by James Howard Kunstler (1995)
A true classic. Kunstler, whose podcast I have mentioned before, is an urbanist who relishes in examining the point where the development of the Country moved from Main Streets to strip malls. From a nation with places, to a nation where sprawl detracts from coherency and character.
Design With Nature
by Ian L. McHarg (1995)
This highly influential book was one of the first to introduce ideas that later became common place through geographic information systems. It points out the value in overlaying ecology atop plans and reviewing the environmental impapcts.
by Allan B. Jacobs (1995)
This is a fun book that looks at street layout and how we have changed the physical, designable characteristics of them over time. What I enjoy is that it has over 200 illustrations in place to compare and contrast roman, medieval and modern street design.
A Better Way to Zone: Ten Principles to Create More Livable Cities
By Donald L. Elliott (2009)
I attended a seminar by Elliott and was intrigued by his idea that by moving away from traditional, “Euclidean” zoning practices, planners have the opportunity to lighten up and be more flexible with what goes where. He discusses ways to be traditional and innovative in how we zone land and the pitfalls of not involving the public.
Last Harvest: How a Cornfield Became New Daleville
by Witold Rybczynski (2008)
Rybczynski is a very interesting writer. He takes great care in crafting his urban studies and in the Last Harvest, he looks at an attempt to create a neotraditional housing subdivision in exurban Pennsylvania. What is most impressive is that he documents the entire development process and all the bumps and bruises experienced along the way. Interestingly, it is clear this was written within a year of being published and you can see the downfall of the housing market as the book progresses.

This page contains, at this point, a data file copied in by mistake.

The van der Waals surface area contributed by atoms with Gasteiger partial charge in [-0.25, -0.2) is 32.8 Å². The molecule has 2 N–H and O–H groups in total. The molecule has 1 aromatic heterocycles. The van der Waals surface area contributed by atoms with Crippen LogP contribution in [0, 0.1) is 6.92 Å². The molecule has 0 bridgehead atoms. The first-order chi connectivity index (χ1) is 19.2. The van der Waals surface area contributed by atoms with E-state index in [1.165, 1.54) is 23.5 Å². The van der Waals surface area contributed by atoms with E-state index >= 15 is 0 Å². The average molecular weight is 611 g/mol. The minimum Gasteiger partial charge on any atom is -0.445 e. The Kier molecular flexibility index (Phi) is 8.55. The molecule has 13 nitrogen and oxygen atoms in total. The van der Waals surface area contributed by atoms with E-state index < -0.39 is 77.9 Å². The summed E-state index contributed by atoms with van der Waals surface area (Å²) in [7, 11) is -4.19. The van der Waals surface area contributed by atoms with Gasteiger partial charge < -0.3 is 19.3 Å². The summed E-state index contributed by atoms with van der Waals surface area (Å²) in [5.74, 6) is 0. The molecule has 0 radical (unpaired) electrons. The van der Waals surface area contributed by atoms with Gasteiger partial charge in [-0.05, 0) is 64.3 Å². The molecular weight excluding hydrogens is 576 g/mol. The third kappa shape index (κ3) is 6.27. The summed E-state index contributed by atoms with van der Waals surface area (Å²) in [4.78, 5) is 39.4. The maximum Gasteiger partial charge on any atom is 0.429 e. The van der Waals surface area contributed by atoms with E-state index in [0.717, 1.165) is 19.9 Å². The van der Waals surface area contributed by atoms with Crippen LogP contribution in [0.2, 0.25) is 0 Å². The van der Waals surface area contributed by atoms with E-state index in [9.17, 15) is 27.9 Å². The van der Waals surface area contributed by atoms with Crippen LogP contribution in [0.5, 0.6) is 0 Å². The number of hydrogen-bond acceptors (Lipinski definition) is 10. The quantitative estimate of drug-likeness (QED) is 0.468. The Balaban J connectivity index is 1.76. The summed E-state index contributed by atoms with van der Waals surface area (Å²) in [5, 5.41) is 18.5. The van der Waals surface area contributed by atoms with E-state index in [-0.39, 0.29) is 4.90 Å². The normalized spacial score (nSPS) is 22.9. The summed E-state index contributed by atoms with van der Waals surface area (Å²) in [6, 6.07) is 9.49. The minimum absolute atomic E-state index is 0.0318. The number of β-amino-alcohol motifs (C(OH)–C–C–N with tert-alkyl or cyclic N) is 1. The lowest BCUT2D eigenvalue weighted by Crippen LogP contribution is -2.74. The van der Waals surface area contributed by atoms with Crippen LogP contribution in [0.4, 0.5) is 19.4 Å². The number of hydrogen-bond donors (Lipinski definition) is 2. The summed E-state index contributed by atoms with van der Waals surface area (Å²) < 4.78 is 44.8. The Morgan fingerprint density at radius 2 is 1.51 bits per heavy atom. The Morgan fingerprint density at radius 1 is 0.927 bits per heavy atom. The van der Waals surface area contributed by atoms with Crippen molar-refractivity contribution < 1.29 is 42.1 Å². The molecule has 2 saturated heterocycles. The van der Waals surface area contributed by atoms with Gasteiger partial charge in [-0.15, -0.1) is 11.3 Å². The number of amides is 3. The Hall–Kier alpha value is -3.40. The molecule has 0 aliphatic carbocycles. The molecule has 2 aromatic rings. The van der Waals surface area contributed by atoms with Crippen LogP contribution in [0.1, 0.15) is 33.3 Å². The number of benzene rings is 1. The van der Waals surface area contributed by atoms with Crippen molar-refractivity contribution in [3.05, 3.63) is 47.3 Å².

Planning and Urban Design Standards
American Planning Association (2007)
Not for the faint at heart, this book is second only to the green book as a valuable reference tome. There are untold number of illustrated examples and in-depth information to aid in the creation of planning documents, reports and findings. It has model codes as well as thoughtful discussion.
Suburban Nation: The Rise of Sprawl and the Decline of the American Dream
by Andres Duany, Elizabeth Plater-Zyberk, and Jeff Speck (March, 2000)
The main idea behind this book is a return to traditional, urban development, through progressive town planning. The authors, who are the founders of the Congress for New Urbanism, describe what they feel are the ills of urban sprawl, while advocating neotraditional development patterns.
Planning the Built Environment
By Larz T. Anderson (2000)
I love this book. It is a tremendous asset when trying to translate planning concepts and engineering realities. I used it to get through grad school. It covers many topics and areas in the planning and implementation of the built environment, including land, utilities, transportation, and Residential Areas. One excellent feature is that after each chapter there is a list of recommended reading and
sources of additional information.
Ok, still with me? I know that's a lot of books, so get cracking and I'll recommend more in 6 months.